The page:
The International Max Planck Research School (IMPRS) for Organismal Biology offers several fully funded PhD positions. The IMPRS is based in southern Germany and is jointly organized by the Max Planck Institute for Ornithology in Seewiesen and Radolfzell and the University of Konstanz. Outstanding students of all nationalities with a deep commitment to basic research in Organismal Biology are invited to apply. More than 25 internationally recognized research groups actively participate in the PhD program and offer challenging, cutting-edge PhD projects in the fields of Behavioral Biology, Ecology, Evolutionary Biology, Physiology, and Neurobiology. The aim of the IMPRS is to provide first-class training and education for outstanding doctoral students from all over the world in a stimulating research environment. The competitive doctoral program provides its fellows with an excellent starting platform for a successful career in the fields of animal behaviour, ecology, evolution, physiology, and neurobiology. For 2015, we offer the following PhD projects: Evolutionary Genetics of the Embryo Mortality Puzzle in the Zebra Finch Ecological genomics in urbanizing burrowing owls Comparative Analysis of Sexual Selection in Parrots of the World Early Sexual Development of the Chicken Brain Collective Animal Behaviour Computational Approaches to the Experimental Study of Animal Collectives Two open PhD positions for own proposal elaboration within Organismal Biology For a list of all available PhD projects visit Our Offer All students accepted to the program will be supported by stipends or contracts. The program offers a dedicated teaching program, high quality research experience, and outstanding research facilities in an inspiring research and living environment. The working language is English. Each PhD student receives individual supervision and mentoring and is guided in her/his research work by a PhD advisory committee. The Max Planck Society and the University of Konstanz are equal opportunity employers. Your application Outstanding students of all nationalities with a deep commitment to basic research in Organismal Biology are invited to apply. Deadline for the application is January 15, 2015. Interviews with the applicants are scheduled for March 23-26, 2015. Candidates accepted into the program may start latest September 2015. Qualification: Applicants should hold a MSc or equivalent degree in biology or a related discipline at the point of enrollment. Queries should be mailed to the program office: Application: You can only apply via the three-tier electronical application process on the Institutes webpage. For more information visit More information at and and Mggi Hieber Ruiz via Gmail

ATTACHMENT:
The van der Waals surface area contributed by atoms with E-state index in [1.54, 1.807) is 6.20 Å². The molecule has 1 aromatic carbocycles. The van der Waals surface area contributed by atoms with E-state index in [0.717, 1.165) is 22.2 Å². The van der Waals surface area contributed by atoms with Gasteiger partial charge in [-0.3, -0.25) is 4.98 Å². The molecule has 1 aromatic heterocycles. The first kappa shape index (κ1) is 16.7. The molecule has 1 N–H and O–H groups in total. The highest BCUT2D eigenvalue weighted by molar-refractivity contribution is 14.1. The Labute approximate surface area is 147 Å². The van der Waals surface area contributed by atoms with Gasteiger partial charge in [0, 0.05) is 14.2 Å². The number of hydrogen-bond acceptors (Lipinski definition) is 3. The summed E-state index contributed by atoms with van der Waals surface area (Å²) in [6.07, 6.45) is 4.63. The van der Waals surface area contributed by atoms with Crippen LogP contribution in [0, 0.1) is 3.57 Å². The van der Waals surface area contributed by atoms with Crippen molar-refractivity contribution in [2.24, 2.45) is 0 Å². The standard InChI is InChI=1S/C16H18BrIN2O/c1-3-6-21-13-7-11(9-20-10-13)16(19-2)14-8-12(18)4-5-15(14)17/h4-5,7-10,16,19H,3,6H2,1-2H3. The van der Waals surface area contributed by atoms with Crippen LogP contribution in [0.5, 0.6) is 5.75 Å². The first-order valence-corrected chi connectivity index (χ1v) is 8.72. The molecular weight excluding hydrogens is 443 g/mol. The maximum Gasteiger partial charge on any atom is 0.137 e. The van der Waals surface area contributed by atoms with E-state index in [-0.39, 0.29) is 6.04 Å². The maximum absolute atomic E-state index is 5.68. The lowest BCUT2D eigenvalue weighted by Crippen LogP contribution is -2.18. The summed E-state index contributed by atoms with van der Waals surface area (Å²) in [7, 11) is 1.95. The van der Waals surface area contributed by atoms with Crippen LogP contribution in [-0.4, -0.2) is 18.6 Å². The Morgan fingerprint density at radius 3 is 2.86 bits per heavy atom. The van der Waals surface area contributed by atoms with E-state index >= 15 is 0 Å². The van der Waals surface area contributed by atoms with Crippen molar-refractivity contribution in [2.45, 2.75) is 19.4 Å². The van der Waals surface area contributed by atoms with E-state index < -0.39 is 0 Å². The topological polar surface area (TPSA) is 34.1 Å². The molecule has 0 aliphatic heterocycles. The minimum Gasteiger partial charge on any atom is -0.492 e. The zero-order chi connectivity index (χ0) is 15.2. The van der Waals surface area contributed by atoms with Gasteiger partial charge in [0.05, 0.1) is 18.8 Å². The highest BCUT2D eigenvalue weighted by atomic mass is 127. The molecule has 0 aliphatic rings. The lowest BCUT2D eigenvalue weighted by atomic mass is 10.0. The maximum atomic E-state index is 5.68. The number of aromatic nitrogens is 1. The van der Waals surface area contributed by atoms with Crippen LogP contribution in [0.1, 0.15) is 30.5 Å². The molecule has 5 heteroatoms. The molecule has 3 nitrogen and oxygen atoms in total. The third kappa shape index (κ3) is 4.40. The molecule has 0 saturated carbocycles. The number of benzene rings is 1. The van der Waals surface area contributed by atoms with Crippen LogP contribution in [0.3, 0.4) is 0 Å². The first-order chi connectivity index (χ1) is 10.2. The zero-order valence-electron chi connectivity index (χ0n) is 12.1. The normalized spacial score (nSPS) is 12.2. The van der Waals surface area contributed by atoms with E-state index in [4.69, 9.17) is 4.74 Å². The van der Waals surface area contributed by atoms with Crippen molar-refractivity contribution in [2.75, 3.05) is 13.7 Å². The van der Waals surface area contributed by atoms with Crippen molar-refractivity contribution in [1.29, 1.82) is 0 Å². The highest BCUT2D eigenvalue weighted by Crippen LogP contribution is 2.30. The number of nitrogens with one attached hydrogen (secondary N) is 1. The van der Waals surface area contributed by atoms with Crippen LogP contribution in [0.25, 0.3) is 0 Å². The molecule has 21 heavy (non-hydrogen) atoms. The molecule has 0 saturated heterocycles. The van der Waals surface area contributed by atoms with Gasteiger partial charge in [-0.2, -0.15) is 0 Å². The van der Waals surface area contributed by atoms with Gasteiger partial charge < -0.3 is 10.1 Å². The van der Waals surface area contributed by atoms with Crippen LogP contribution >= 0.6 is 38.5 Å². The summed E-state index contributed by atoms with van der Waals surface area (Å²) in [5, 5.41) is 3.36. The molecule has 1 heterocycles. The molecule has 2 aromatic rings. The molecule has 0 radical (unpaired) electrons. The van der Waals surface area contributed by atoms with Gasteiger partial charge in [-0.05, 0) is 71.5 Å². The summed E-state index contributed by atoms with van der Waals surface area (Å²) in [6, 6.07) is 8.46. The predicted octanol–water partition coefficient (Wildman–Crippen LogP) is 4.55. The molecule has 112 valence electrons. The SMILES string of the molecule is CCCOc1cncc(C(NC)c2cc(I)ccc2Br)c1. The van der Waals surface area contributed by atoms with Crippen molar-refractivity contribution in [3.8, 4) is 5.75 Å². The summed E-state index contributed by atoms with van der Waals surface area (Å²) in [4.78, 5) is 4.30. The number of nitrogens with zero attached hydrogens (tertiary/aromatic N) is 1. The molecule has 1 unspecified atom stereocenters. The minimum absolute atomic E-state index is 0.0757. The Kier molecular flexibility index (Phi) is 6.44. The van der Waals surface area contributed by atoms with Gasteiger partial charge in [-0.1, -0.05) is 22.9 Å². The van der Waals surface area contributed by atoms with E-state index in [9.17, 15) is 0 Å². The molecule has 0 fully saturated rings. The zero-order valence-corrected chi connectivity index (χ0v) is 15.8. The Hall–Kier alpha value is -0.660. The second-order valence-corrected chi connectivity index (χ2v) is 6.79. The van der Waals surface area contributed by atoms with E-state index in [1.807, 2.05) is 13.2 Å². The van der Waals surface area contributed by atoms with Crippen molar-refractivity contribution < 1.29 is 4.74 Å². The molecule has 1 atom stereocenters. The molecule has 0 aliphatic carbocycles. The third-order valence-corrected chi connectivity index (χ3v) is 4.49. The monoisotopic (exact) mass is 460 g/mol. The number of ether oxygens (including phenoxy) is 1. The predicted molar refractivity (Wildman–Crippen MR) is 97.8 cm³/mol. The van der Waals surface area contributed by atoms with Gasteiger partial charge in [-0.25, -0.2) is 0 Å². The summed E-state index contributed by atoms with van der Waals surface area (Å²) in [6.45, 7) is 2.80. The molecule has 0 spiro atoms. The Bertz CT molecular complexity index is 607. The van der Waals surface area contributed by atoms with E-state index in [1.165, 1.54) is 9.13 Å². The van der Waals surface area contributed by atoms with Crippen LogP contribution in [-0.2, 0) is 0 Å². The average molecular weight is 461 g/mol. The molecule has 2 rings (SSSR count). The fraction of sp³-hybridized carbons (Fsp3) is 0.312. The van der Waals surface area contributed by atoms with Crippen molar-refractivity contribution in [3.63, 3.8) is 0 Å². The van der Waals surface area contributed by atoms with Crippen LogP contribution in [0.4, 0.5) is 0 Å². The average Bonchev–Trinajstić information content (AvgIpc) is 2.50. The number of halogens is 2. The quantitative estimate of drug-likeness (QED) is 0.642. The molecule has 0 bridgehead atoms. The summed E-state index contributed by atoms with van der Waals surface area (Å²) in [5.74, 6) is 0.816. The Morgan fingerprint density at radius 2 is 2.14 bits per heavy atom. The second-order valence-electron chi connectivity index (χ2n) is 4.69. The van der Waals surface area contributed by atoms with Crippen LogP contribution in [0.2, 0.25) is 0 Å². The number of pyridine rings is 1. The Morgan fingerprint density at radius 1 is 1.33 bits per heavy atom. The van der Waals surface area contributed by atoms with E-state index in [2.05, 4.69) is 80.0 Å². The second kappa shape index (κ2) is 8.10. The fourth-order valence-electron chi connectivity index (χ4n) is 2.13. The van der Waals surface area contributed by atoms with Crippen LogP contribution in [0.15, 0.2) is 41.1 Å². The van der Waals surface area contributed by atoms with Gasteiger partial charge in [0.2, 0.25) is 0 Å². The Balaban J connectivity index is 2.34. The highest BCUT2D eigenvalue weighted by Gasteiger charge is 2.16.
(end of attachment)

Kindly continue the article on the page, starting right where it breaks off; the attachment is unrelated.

One Research Fellow position at the Biosciences Department in Swansea University to study the genetic and epigenetic basis of fish domestication (salary scale: 32,277 to 37,394 per annum (pro rata if part time) together with USS pension benefits). Swansea University is one of the top 30 Universities in the UK and the Biosciences Department has ranked 8 in the UK in the recently published Research Excellence Framework (REF), with 93.8% of the research outputs considered as being world leading (4*) or of international excellence (3*). We are looking for 1 Postdoctoral Research Fellow to work on an exciting project that will use a multidisciplinary, cutting-edge approach to bridge, for the first time, the behavioural, genetic and environmental (epigenetic) components of fish undergoing domestication and disentangle the role of domestication in disease resistance. See details on how to apply in the link below: The Research Fellow position is available for 42 months starting approximately April 2015. Applicants are expected to match the following criteria: - Have a PhD in a relevant field (e.g. Biology, Ecology, Genetics). - Not be awarded their first PhD less than 2 years to the starting date of the position. - Have published, confirmed accepted or in press, at least 5 papers in ISI accredited peer-reviewed journals by the starting date of the position. Desirable criteria are: experience working on fish behaviour, genetics/genomics background, experience programming in R/Python Informal enquiries can be directed to Sonia Consuegra ( Carlos Garcia de Leaniz ( Dr. Sonia Consuegra Dept Biosciences College of Science Swansea University Singleton Park SA2 8PP Swansea Tel. +44 (0) 1792 602931 Email. “CONSUEGRA S.” via Gmail